Thursday, June 01, 2006

Work in Progress

Okay everyone, I have found out what the problem is with uploading pictures. I went into the blogger Help Group and found more people with the same problem. The good news is Blogger is working on it. Except I have no clue when they will have it fixed. I promise though that when it is fixed I will have lots of pictures to post!! :)


mreddie said...

I'm sure they will be worth waiting for. ec

mreddie said...

I'm sure they will be worth waiting for. ec

george wesley said...

Hi Annie,

It's good to ponder with you the meaning of the various Bible verses regarding Christ's resurrection.

You asked these questions in your comments on my blog.

"If Christ hadn't actually risen from the dead then how could they hold onto His feet?"


"How could Christ eat if He wasn't really there?"

The differences in our understandings has its basis in the difference between a literal understanding of the Bible versus a symbolic or spiritual understanding.

The Baha'i view is: "We do not believe that there was a bodily resurrection after the crucifiction of Christ, but that there was a time after His ascension when His disciples perceived spiritually his true greatness and realized He was eternal in being. This is what has been reported symbolically in the New Testament and been misunderstood. His eating with disciples after resurrection is the same thing."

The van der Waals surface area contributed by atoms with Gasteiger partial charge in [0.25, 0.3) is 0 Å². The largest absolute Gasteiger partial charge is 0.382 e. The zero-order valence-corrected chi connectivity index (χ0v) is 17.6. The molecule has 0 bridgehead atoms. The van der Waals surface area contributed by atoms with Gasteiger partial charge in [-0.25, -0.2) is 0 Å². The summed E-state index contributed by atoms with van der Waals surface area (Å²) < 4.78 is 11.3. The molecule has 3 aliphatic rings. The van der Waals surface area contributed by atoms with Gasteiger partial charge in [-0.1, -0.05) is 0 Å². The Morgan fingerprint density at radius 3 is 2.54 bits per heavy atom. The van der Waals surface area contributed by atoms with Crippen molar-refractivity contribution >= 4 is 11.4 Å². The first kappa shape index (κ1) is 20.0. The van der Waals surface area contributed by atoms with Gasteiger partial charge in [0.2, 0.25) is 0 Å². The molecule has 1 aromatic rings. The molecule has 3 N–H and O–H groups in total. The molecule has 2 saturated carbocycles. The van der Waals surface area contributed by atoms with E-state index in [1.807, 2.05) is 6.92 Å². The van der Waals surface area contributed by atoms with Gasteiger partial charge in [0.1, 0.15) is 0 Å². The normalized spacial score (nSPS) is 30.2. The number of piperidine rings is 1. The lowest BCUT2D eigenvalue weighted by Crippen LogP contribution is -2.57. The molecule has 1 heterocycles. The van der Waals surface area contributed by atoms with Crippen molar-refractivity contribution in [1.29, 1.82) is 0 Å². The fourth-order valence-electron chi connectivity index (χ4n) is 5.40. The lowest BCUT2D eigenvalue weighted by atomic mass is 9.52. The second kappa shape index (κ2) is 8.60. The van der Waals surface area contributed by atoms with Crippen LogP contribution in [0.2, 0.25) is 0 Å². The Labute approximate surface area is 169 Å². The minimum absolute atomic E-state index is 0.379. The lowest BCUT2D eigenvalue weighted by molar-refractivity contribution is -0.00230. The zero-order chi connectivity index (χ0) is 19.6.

There are thousands of examples from Biblical text that could be given of the difference between a literal or symbolic understanding. Here is just one.

When Christ returns, it is written that He will come down on a cloud for all the world to see. If the world were flat, as people believed in Christ's day, it would be easy to imagine all the world seeing Him. But the world is round, of course. So how can the people in America see him if Christ were to come down on a cloud in Asia?

I'm sure this passage, too, can be debated. But I mention it just to point out how Baha'is view scripture, with spiritual eyes. Metaphor is powerful, and religious truths typically can best/only be conveyed metaphorically.